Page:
In a number of pieces here on HealthCentral, I have challenged the notion of depression as a single disease. By treating all depressions as the same, researchers and clinicians alike are failing in the performance of their duties.
What woke me up to this was a journal article I came across in 2004 by Gordon Parker of the University of New South Wales. In the article, Dr Parker noted that in clinical trials drug companies lump all depressed patients together, regardless of age, gender, or symptoms. Not surprisingly, trial results for the test treatment are only slightly better than the placebo - good enough for an FDA indication but eminently unsuited to foster any real understanding.
As Dr Parker wrote in 2007:
Depression is a diagnosis that will remain a non-specific "catch all" until common sense brings current confusion to order. As the American journalist Ed Murrow observed in another context: "Anyone who isn't confused doesn't really understand the situation.”
Similarly, in 2013, Nassir Ghaemi of Tufts attacked the prevailing view of depression, noting that the DSM concept is so wide as to be virtually meaningless. According to Dr Ghaemi:
The traditional analogy of antidepressant usage for depression to insulin usage to diabetes may be wrong-headed: Depression is not a single disease entity …
Now we have convincing support from recent research by Eiko Fried of the University of Leuven in Belgium and Randolf Nesse of Arizona State University. In an article in the October 2014 Journal of Affective Disorders, the authors report how they broke down data from STAR*D, an NIMH-underwritten real-world trial of antidepressants.
Some background …
Over the early 2000s, STAR*D recruited about 3,700 “depressed” patients. In the first round of the trials, about half the subjects showed short-term improvement on the antidepressant Celexa.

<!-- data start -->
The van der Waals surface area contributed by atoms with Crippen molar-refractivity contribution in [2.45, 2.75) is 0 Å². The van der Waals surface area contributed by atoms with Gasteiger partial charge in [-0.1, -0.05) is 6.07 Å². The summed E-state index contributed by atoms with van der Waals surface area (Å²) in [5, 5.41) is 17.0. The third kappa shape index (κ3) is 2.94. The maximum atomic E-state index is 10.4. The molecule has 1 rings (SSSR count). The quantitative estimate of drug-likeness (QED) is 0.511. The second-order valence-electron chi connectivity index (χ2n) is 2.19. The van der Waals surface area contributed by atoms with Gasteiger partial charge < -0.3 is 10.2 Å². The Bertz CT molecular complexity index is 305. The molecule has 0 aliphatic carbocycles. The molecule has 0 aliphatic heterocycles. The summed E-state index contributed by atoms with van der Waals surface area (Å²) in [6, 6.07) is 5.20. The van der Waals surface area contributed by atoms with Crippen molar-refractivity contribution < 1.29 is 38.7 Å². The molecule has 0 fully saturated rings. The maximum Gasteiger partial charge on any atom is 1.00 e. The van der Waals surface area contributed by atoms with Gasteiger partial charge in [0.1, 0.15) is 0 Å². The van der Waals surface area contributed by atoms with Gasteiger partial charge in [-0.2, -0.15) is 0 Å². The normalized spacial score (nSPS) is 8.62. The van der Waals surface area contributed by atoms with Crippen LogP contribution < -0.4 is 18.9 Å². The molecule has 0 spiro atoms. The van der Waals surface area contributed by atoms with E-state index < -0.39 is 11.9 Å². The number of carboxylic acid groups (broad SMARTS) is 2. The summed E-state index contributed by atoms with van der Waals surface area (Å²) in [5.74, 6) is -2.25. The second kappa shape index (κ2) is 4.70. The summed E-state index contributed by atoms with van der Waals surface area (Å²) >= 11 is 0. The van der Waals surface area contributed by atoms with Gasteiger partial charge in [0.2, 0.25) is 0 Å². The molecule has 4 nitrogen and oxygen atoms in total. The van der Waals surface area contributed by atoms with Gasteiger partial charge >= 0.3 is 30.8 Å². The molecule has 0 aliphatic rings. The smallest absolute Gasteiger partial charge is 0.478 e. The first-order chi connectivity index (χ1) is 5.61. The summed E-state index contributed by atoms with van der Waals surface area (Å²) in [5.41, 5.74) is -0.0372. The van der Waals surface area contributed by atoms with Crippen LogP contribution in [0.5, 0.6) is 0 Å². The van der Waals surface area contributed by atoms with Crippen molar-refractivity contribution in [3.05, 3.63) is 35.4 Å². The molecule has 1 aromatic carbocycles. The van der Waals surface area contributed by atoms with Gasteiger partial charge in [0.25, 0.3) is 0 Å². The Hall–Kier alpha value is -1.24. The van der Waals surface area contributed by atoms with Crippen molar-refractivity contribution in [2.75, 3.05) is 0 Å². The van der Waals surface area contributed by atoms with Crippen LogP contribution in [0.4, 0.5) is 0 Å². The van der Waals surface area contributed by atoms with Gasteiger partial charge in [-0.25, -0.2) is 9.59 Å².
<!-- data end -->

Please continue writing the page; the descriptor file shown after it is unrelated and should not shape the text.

In the second round, other options were applied on the non-responders, including a different class of antidepressant and various meds combos. Some of the patients responded to these new options, but no particular treatment showed an advantage over the other.
The third round produced the real surprise: A failure on two consecutive antidepressants virtually predicted failure on a third. Twelve-month results were totally discouraging: Those who showed promising short-term outcomes tended to relapse over the long-term.
The principal researchers in the study struggled mightily to put a positive spin on the results, but their own numbers told a different story. It is tempting to use the findings to condemn antidepressants wholesale. More realistically, I submit, we need to question our whole notion of depression. Until we know what we’re dealing with, we will have no idea how to go about treating it.
Mining the data …
In recruiting the patients for their study, the STAR*D researchers screened their subjects using the QIDS rating scale, which tests for 12 symptoms. Taking a second look at the data, Fried and Nesse found, on average, the subjects exhibited six symptoms, the most common being sad mood, loss of energy, and concentration problems.
In theory, the different combinations of symptoms would yield more than a thousand unique profiles, and that is what Drs Fried and Nesse found - 1030 with an average of 3.6 individuals per profile (nearly half with just one person per profile). Even their attempts at lumping together similar symptom profiles showed wide diversity (what the experts refer to as heterogeneity).
Making sense of the data …
The quick takeaway is that not all depressions are the same. Which is why - to freely editorialize - STAR*D was doomed from the get-go. Back in the early 2000s, it seemed like a good idea to treat 3,700 individuals with the same drug.
A decade later, it is easy to see the absurdity in that proposition. Perhaps “depression” is one disease with numerous manifestations. But if that were the case, we would have a magic bullet for all seasons. At the least, we would expect better results from our antidepressants and talking therapies.
More likely, we are looking at different illnesses that differ in cause and biology, and - by implication - treatment. It may be that antidepressants and other therapies work well for certain subsets of patients, but we have yet to single out these populations.
To date, we have failed to identify reliable biomarkers for depression. Nor have we made credible attempts to differentiate one depression from another based on what we can observe and investigate.
Until we do, we remain mired in ignorance. In the authors’ words, we need to acknowledge that major depression “is not one coherent condition with a single cause.”
Further reading ...
Antidepressants for Depression
Finding Out What Works Best for YOU